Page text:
Although galvanized material is still used (and still to Code) in many industrial applications, galvanized piping is no longer used in residential plumbing. There are a few reasons for this.
First, we now understand that zinc erodes from galvanized pipes and the corrosion that builds up inside of the pipes can, over time, lead to both low water pressure and the potential for leaks. A galvanized pipe can lose half of its interior diameter in the first seven years of life, simply due to mineral build-up.
With galvanized pipe in the home, water quality problems are also common. Lead, for example, can accumulate inside of those pipes in the case of older homes where a lead water main or lead water lines exist or existed at some point.
For a variety of reasons, insurance companies typically flag galvanized plumbing as problematic. In fact, quite often we hear that insurance companies want proof that galvanized pipe replacement has occurred in the home, in order for the policyholder to retain coverage.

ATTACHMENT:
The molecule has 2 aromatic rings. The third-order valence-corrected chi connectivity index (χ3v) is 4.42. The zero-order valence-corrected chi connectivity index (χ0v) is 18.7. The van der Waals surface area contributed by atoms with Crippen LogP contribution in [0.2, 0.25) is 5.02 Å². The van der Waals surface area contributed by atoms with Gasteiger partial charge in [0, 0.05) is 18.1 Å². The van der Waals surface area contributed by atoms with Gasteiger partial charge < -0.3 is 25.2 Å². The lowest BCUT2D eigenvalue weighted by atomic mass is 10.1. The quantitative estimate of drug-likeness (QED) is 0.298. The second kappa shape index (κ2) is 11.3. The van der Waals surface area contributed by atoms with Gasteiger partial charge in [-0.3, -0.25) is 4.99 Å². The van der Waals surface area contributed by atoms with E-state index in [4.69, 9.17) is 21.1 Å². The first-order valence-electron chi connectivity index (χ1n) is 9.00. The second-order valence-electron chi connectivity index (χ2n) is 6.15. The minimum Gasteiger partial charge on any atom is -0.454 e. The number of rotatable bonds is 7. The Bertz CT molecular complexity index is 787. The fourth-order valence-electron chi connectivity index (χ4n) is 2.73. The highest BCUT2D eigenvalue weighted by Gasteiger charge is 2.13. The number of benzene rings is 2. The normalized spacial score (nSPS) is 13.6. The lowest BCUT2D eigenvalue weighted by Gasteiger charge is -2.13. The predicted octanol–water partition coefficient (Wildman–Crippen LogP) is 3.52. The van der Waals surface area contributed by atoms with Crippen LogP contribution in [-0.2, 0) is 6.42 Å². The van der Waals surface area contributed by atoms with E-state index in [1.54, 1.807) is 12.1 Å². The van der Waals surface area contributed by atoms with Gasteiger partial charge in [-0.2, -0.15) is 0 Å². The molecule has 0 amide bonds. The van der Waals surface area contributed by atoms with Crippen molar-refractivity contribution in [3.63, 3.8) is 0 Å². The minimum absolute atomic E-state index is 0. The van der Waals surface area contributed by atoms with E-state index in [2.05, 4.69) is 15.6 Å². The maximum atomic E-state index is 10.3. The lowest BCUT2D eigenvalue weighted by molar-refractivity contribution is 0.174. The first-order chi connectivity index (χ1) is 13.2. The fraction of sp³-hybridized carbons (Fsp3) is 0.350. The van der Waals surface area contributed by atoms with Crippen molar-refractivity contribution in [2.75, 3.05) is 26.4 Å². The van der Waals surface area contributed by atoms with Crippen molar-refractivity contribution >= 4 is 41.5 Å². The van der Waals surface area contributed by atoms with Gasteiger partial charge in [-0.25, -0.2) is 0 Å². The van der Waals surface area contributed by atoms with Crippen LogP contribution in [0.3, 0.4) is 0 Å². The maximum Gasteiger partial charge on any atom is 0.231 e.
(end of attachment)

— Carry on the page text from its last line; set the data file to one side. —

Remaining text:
Can I Remove the Pipe Myself?
Galvanized pipe replacement is a job best left to a licensed and insured plumber. It’s not an easy material to work with. This way, you can ensure that the work is being done properly and adheres to today’s Plumbing Code standards.
We have plenty of experience with galvanized pipe replacement in Guelph homes, so call on us if you need us for this or other plumbing or water treatment services.